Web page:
The editor of another Hanley Wood magazine, one of our residential construction titles, once asked me how we could ever find enough new and interesting material on concrete to fill 12 issues a year. I patiently explained to him that not only could we fill 12 issues, but that with all of the things we felt our readers wanted to know about, we just never seemed to have enough editorial pages.

Luckily, we occasionally get some extra pages by stepping out of the normal cycle of monthly magazines and presenting a special issue focusing on a single topic—or several closely related topics—as is the case with the issue you hold in your hand. For the concrete contractor, the critical stage in a construction project, the part that keeps him awake at night trying to cover every possible contingency, is between when the concrete hits the forms or the ground and when it is gets hard. There are so many things that need to go right: get the concrete consolidated, finish the slab to get a flat, durable surface, then cure it to make sure it stays durable even if the weather turns against you.

We searched for a term that would encompass this phase of the job and came up with “concrete in place.” That seems to encompass the work done on the plastic concrete, from the moment it comes down the chute or out of the pump hose to when you walk away confident that you've built something to be proud of.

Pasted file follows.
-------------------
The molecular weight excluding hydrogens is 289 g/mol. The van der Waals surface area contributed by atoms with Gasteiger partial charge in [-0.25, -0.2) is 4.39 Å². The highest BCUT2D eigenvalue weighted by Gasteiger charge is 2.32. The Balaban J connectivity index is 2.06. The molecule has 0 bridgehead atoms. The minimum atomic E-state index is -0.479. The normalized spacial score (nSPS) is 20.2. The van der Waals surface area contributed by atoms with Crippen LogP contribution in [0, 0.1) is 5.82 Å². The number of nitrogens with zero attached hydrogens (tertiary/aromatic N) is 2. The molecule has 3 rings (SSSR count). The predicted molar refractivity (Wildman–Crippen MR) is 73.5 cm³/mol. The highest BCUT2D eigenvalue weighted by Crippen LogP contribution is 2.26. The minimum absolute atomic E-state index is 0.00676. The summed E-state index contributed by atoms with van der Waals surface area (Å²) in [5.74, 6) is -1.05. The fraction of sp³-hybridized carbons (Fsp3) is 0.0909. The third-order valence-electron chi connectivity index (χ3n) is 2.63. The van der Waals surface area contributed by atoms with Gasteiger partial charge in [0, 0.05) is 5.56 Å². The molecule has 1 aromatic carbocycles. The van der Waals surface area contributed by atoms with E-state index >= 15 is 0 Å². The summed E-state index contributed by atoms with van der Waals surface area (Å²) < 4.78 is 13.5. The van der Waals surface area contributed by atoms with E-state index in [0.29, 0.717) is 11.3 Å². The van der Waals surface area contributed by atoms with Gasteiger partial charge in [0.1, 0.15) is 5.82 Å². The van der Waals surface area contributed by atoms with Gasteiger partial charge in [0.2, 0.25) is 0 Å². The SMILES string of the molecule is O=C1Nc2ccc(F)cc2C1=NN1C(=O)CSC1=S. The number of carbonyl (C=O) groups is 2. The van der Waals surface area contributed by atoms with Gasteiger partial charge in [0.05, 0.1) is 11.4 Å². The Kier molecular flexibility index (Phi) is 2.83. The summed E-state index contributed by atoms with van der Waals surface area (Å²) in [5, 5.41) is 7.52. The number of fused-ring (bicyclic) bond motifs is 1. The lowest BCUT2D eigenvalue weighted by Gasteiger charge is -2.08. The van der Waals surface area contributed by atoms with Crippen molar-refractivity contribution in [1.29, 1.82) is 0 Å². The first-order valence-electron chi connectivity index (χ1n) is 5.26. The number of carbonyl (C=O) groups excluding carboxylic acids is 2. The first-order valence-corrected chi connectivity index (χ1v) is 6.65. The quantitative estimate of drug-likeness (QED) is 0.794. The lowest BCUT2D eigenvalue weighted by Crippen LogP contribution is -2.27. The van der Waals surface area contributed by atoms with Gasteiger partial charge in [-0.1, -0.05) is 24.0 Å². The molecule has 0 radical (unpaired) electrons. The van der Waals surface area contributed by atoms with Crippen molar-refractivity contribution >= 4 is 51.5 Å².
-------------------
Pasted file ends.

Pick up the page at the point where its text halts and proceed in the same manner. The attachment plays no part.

This special issue is being sponsored by Wacker Construction Equipment, manufacturer of many different kinds of concrete construction equipment, including vibrators, trowels, and (through their recently acquired subsidiary Ground Heaters Inc.) hydronic heating systems. But this magazine is not an advertisement for Wacker. While their technical representatives contributed to some of the articles in this issue, they had no control over the content. This is truly a special issue of CONCRETE CONSTRUCTION with the same level of unbiased technical expertise that you have come to expect.

While the opening article on consolidation is from a relative newcomer to the concrete industry, I think you will find it an outstanding primer on the topic. That is followed by tips on finishing slabs from three of the true giants of the business—Jerry Holland, Wayne Walker, and Bob Simonelli—who combined know more about slabs than any three people alive. If you follow their guidance, your work is guaranteed to improve on your next job. And last, but certainly not least, are some tips on cold weather concrete work from Ken Hover who has taught a similar class at World of Concrete for many years and who is recognized as the most energetic and intelligent teacher in the industry.

We hope you enjoy this special issue. If there are special topics you'd like us to cover next year, let me know.

Editor in Chief